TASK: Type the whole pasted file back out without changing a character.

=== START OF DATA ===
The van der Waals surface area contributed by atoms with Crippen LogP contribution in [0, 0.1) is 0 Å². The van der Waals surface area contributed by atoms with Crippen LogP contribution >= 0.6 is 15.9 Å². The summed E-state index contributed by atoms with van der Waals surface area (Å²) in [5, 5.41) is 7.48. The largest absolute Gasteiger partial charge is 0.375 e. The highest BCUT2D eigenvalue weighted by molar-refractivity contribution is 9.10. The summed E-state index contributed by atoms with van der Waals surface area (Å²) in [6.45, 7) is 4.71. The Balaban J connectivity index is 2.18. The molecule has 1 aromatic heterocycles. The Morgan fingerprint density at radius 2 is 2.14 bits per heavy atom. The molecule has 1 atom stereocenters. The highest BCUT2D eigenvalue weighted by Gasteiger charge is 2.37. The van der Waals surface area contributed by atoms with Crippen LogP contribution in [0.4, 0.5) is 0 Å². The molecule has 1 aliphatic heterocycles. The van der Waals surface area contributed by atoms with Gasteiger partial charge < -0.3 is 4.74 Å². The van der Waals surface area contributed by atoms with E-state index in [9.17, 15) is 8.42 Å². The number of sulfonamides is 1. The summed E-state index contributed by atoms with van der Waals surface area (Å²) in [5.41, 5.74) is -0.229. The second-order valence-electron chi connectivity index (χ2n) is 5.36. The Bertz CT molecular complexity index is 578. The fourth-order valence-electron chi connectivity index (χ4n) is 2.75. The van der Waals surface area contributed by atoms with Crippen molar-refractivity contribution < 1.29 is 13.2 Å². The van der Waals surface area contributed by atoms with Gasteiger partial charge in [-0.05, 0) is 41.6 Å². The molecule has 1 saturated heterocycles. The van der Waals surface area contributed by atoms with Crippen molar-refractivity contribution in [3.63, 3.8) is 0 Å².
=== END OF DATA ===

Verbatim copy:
The van der Waals surface area contributed by atoms with Crippen LogP contribution in [0, 0.1) is 0 Å². The van der Waals surface area contributed by atoms with Crippen LogP contribution >= 0.6 is 15.9 Å². The summed E-state index contributed by atoms with van der Waals surface area (Å²) in [5, 5.41) is 7.48. The largest absolute Gasteiger partial charge is 0.375 e. The highest BCUT2D eigenvalue weighted by molar-refractivity contribution is 9.10. The summed E-state index contributed by atoms with van der Waals surface area (Å²) in [6.45, 7) is 4.71. The Balaban J connectivity index is 2.18. The molecule has 1 aromatic heterocycles. The Morgan fingerprint density at radius 2 is 2.14 bits per heavy atom. The molecule has 1 atom stereocenters. The highest BCUT2D eigenvalue weighted by Gasteiger charge is 2.37. The van der Waals surface area contributed by atoms with Crippen LogP contribution in [0.4, 0.5) is 0 Å². The molecule has 1 aliphatic heterocycles. The van der Waals surface area contributed by atoms with Gasteiger partial charge < -0.3 is 4.74 Å². The van der Waals surface area contributed by atoms with E-state index in [9.17, 15) is 8.42 Å². The number of sulfonamides is 1. The summed E-state index contributed by atoms with van der Waals surface area (Å²) in [5.41, 5.74) is -0.229. The second-order valence-electron chi connectivity index (χ2n) is 5.36. The Bertz CT molecular complexity index is 578. The fourth-order valence-electron chi connectivity index (χ4n) is 2.75. The van der Waals surface area contributed by atoms with Crippen molar-refractivity contribution < 1.29 is 13.2 Å². The van der Waals surface area contributed by atoms with Gasteiger partial charge in [-0.05, 0) is 41.6 Å². The molecule has 1 saturated heterocycles. The van der Waals surface area contributed by atoms with Crippen molar-refractivity contribution in [3.63, 3.8) is 0 Å².